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Iraq are more likely than others to have a positive view of a generally unpopular war, an AP-Ipsos poll found.
WASHINGTON - People with friends or relatives serving in |
Some of those surveyed said their relationships with troops helped them learn more about what's going on in Iraq beyond the violence. Others said their opinions of the war were shaped by a sense of loyalty to those in harm's way.
A solid majority of those who did not know anyone in Iraq said they thought the war was a mistake, 61 percent, compared to 36 percent who thought it was the right decision. Those who had a relative or friend there were almost evenly split, 49 percent right decision, 47 percent mistake.
After Ted Chittum of Bourbon, Ind., had a chance to talk at length with his cousin who served in Iraq, he said he got a different picture of what was going on in the country.
"He talked about all the good things that are going on," said Chittum, a school superintendent and a political independent who supports the war effort. "Schools are opening up. The people are friendly, wanting our help. You get a whole different spin from what you get on television."
Those who know someone serving in Iraq were more likely to approve of the Bush administration's conduct of the war - 44 percent, compared to 37 percent overall.
"From most of the information I get, the people over there fighting basically are proud to be there and feel they're doing something good," said Sally Dowling, a bank employee from Mesa, Ariz., who said her boss's son is serving in Iraq. "That brings it home more than if I didn't know anybody."
With the U.S. death toll in Iraq climbing past 1,870 with an especially bloody August, the public's opinion of the Bush administration's handling of the war has been eroding over the past two years.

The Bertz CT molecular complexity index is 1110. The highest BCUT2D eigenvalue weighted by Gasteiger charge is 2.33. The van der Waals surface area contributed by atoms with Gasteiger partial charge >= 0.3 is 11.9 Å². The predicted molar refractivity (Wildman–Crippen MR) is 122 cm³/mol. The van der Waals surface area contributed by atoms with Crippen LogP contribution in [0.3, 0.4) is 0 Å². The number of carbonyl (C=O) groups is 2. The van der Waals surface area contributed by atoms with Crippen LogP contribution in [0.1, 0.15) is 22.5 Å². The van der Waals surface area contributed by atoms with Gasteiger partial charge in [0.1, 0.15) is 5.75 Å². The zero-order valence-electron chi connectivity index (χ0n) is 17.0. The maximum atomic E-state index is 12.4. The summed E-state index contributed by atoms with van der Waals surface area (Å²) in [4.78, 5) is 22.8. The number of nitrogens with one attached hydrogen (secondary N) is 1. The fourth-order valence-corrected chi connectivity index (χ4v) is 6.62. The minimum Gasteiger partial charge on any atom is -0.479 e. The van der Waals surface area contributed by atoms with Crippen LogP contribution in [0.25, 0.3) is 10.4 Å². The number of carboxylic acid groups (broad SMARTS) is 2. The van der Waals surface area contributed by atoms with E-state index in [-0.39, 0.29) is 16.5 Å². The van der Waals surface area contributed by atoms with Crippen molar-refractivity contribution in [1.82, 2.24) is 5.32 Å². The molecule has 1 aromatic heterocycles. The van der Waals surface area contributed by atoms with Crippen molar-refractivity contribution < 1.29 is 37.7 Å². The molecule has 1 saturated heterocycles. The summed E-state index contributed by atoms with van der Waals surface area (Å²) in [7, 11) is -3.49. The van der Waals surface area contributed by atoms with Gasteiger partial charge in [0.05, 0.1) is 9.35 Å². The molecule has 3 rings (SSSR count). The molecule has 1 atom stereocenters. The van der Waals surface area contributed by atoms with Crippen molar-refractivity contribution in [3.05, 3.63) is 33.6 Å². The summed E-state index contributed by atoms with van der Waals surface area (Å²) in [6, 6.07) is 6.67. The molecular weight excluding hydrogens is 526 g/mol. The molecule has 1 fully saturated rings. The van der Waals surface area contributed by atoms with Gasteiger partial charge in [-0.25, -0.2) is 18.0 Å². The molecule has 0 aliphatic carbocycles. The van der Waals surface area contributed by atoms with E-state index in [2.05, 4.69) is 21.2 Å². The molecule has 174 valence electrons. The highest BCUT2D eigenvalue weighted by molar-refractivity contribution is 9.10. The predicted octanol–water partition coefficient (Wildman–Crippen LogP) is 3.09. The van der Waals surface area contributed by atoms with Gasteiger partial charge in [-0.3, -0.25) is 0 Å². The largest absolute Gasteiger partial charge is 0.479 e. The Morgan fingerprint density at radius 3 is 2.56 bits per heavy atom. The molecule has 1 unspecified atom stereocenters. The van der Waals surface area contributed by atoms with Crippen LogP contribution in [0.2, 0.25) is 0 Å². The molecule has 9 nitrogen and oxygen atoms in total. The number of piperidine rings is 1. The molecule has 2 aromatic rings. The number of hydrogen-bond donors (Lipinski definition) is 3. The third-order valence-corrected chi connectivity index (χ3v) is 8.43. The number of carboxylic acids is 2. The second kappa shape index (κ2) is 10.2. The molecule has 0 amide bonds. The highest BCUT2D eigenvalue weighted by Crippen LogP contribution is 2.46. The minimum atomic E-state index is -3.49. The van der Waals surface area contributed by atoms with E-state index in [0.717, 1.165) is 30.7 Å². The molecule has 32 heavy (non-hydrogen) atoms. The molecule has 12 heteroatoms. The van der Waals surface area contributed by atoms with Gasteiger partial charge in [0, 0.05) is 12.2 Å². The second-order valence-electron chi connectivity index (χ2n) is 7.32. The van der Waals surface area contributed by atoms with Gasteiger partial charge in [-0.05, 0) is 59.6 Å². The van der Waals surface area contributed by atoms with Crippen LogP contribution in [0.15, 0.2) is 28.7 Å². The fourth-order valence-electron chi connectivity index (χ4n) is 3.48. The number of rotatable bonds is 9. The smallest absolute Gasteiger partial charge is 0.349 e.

Overall attitudes about the war - while negative - haven't changed dramatically through the summer. A solid majority, 60 percent, want U.S. troops to stick it out until Iraq is stable.
The poll found that 58 percent of people disapprove of the Bush administration's conduct of the war and consider it a mistake. Half believe the war increases the threat of terrorism. Democrats overwhelmingly question the president's policies, while Republicans overwhelmingly support them.
Among the strongest supporters of President Bush's handling of the war were Republicans and evangelicals, men and especially suburban men. Those most likely to feel the Iraq war was the right decision were whites, especially younger whites, those with some college or a college degree, Southerners, suburbanites, Protestants and Republicans.
An overwhelming number of people say critics of the Iraq war should be free to voice their objections. Nearly three weeks after a grieving California mother named Cindy Sheehan started her anti-war protest near Bush's Texas ranch, nine of 10 people surveyed in the AP-Ipsos poll say it's OK for war opponents to share publicly their concerns about the conflict.
The poll found that Republicans are the most likely to disapprove of people voicing opposition to the war.
Retiree Ruth Carver of Sellersburg, Ind., said she disagrees with Sheehan's protest. "I think her son would be ashamed of her," said Carver, a Republican.
More than half of those polled, 53 percent, say the United States erred by going to war in Iraq. Various polls show public opinion turning against the Iraq war more quickly than it did during the Vietnam conflict in the late 1960s.
"Our attention span is simply shorter," said Charles Franklin, a political scientist at the University of Wisconsin-Madison. "Our willingness to put up with a difficult military situation and losses isn't what it used to be."
Six in 10 in the poll support keeping troops in Iraq until a stable government is formed, a process mired in crafting a constitution acceptable to Sunnis, Shiites and Kurds.
Vivian Snyder, a Republican from Staten Island, N.Y., said she disagreed with the decision to invade Iraq, but she doesn't want troops to leave yet. "Otherwise, it's all for nothing," she said.
The poll of 1,001 adults was conducted Aug. 22-24 by Ipsos, an international polling firm. The survey has a margin of sampling error of plus or minus 3 percentage points.
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